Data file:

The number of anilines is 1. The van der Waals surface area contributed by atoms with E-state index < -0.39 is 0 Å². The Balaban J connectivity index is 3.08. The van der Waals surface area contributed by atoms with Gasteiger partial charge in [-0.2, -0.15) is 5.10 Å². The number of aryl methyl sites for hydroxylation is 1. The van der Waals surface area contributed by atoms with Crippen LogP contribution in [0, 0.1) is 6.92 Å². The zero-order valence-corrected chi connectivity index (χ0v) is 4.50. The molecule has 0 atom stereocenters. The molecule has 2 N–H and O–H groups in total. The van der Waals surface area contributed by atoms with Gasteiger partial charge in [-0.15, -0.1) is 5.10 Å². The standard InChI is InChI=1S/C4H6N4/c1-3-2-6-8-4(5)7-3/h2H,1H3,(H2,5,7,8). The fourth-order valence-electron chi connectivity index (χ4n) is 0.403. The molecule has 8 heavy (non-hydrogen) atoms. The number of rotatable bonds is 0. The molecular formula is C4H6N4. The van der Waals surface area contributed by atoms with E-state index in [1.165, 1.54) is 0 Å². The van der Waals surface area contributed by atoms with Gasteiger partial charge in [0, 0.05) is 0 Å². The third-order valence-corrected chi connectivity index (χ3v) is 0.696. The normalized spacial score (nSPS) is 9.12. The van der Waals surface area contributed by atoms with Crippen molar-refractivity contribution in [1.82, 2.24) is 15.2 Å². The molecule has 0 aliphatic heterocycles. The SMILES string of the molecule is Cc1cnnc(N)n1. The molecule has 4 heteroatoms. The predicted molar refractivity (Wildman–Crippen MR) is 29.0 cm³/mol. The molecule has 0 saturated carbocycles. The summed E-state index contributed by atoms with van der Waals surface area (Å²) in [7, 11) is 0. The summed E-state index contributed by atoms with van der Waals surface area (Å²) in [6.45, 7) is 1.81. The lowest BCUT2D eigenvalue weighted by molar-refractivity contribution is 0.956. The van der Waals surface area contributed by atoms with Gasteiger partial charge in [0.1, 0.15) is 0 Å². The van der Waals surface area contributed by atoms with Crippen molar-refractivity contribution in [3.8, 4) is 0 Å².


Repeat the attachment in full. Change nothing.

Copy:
The number of anilines is 1. The van der Waals surface area contributed by atoms with E-state index < -0.39 is 0 Å². The Balaban J connectivity index is 3.08. The van der Waals surface area contributed by atoms with Gasteiger partial charge in [-0.2, -0.15) is 5.10 Å². The number of aryl methyl sites for hydroxylation is 1. The van der Waals surface area contributed by atoms with Crippen LogP contribution in [0, 0.1) is 6.92 Å². The zero-order valence-corrected chi connectivity index (χ0v) is 4.50. The molecule has 0 atom stereocenters. The molecule has 2 N–H and O–H groups in total. The van der Waals surface area contributed by atoms with Gasteiger partial charge in [-0.15, -0.1) is 5.10 Å². The standard InChI is InChI=1S/C4H6N4/c1-3-2-6-8-4(5)7-3/h2H,1H3,(H2,5,7,8). The fourth-order valence-electron chi connectivity index (χ4n) is 0.403. The molecule has 8 heavy (non-hydrogen) atoms. The number of rotatable bonds is 0. The molecular formula is C4H6N4. The van der Waals surface area contributed by atoms with E-state index in [1.165, 1.54) is 0 Å². The van der Waals surface area contributed by atoms with Gasteiger partial charge in [0, 0.05) is 0 Å². The third-order valence-corrected chi connectivity index (χ3v) is 0.696. The normalized spacial score (nSPS) is 9.12. The van der Waals surface area contributed by atoms with Crippen molar-refractivity contribution in [1.82, 2.24) is 15.2 Å². The molecule has 0 aliphatic heterocycles. The SMILES string of the molecule is Cc1cnnc(N)n1. The molecule has 4 heteroatoms. The predicted molar refractivity (Wildman–Crippen MR) is 29.0 cm³/mol. The molecule has 0 saturated carbocycles. The summed E-state index contributed by atoms with van der Waals surface area (Å²) in [7, 11) is 0. The summed E-state index contributed by atoms with van der Waals surface area (Å²) in [6.45, 7) is 1.81. The lowest BCUT2D eigenvalue weighted by molar-refractivity contribution is 0.956. The van der Waals surface area contributed by atoms with Gasteiger partial charge in [0.1, 0.15) is 0 Å². The van der Waals surface area contributed by atoms with Crippen molar-refractivity contribution in [3.8, 4) is 0 Å².